There is rather a lot of philosophical discourse, which will surely delight those who can recognise a Latin text by a single quote or enjoy obscure literary and cultural references. Usually I would dismiss this sort of thing as pretentious but in a village where the children visit the Tretyakov Gallery in Russia to study art and can quote Virgil’s Aenaid, it somehow doesn’t seem out of place.

Yet for all Miss Prim’s, and The Man in the Wing Chair’s knowledge and education there are things neither of them really understand, especially when it comes to matters of the heart. The low key not-quite romance is strongly reminiscent of Jane Austen’s Emma, a text referred to several times throughout the novel. Prim is of course Emma, too sure of herself and her world view, and The Man in the Winged Chair, the wise yet emotionally unavailable Mr Darcy.

Though I didn’t find The Awakening of Miss Prim to be a particularly easy or fast read, it has a undeniable grace and charm. I’d recommend it to lovers of literary classics, philosophy and learning.

Available to purchase from

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Review: A Shiver of Light by Laurell K Hamilton

Title: A Shiver of Light { Merry Gentry #9}

Author: Laurell K Hamilton

Published: Bantam Press UK June 2014

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Status: Read from June 11 to 12, 2014 — I own a copy   {Courtesy the publisher/netgalley}

My Thoughts:

A Shiver of Light is the ninth book in Laurel K Hamilton’s Merry Gentry series featuring an exiled fairy princess, the descendant of a fertility goddess, and her multitude of handsome consorts. It has been a long wait for the return of Princess Meredith NicEssus, five years in fact, since the publication of Divine Misdemeanors.

A Shiver of Light picks up a short time after the events of Divine Misdemeanors with Merry now heavily pregnant with what was assumed to be twins but is quickly revealed to be triplets. The babies are born, a boy and two girls, fathered by not one but six of her lovers, each child sharing genetic traits with at least two of the men, though paternity has not yet been formally established. It is this uncertainty that has Taranis, King of Light and Illusion, who raped Merry early in her pregnancy, insisting he also has a claim on the children, and with his powers newly restored he begins a frightening campaign to take Merry away from her lovers, and make her his queen.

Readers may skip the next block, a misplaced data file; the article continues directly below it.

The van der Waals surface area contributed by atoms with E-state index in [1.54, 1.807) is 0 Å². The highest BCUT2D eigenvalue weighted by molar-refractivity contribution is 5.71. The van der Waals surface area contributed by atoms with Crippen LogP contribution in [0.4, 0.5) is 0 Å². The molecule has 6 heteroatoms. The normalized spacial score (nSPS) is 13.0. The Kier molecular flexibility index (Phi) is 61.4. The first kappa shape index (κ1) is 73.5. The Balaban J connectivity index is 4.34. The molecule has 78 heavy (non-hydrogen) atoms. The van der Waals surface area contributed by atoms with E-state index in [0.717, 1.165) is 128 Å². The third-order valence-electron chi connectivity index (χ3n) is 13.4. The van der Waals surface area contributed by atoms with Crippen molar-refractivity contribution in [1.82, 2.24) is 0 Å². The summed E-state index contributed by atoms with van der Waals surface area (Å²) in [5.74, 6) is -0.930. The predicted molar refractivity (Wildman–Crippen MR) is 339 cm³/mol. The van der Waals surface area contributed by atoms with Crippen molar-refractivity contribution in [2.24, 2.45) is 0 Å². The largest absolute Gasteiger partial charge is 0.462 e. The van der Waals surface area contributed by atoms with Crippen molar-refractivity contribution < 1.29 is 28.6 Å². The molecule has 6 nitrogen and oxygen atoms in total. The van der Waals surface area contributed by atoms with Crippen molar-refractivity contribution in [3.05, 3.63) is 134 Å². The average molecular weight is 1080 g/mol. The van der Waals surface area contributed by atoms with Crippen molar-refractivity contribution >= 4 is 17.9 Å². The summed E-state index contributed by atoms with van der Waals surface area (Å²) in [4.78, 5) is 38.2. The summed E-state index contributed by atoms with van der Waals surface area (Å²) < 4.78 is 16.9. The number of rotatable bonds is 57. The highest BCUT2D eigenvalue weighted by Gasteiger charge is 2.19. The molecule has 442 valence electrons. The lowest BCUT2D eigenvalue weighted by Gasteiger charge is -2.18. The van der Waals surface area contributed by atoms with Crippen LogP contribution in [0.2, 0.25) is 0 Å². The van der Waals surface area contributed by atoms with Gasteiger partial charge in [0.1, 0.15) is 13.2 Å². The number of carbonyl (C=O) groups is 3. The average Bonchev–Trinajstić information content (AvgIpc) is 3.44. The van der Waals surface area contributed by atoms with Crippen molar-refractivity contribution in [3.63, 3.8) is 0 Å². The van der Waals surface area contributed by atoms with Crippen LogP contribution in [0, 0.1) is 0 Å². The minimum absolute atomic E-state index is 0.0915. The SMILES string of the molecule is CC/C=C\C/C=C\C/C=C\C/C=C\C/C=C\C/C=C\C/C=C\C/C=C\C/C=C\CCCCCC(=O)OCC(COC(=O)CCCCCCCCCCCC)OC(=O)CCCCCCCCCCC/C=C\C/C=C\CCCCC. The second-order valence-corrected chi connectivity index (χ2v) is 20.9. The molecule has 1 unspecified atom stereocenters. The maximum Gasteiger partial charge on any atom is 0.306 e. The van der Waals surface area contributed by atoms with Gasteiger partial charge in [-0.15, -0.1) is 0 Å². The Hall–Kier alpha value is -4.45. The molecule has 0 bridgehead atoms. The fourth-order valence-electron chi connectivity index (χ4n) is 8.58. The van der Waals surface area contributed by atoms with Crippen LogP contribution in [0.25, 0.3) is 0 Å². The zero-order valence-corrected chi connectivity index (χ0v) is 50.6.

I have to admit I was somewhat disappointed in the story. There is so much potential that just seems wasted between repetitive descriptions of Merry’s men, far too much talk and very little action. There are a couple of confrontations through the story with Taranis and Queen Andais but most of the excitement, and the single twist, is crammed into the last 30 pages or so.

The only characters to show any real growth in this installment are Galen, who is galvanised by fatherhood, and Queen Andais who is trying to curb her psychotic tendencies in order to forge a relationship with Merry and the babies. Merry is either drowning in hormone induced hysteria for a lot of the novel, or desperately horny. She doesn’t spend a lot of time with her children, leaving their care to their fathers and a phalanx of nannies despite apparently breastfeeding. I am really interested to see how the babies play into the continuing story though. At only a few days old, all three are displaying immense magical abilities.

Despite devouring A Shiver of Light in a couple of hours, in retrospect it was a fairly weak story which failed to live up to expectation. Still I know I will be picking up the next one simply because I am not quite ready to say goodbye… even if I have to wait another five years.

Available to purchase from

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via Booko

 

Review & Giveaway: For One Night Only by Phillipa Fioretti

 

Title: For One Night Only

Author: Phillipa Fioretti

Published: Momentum January 2014

Read an Excerpt

Status: Read from June 09 to 10, 2014 — I own a copy   {Courtesy the author}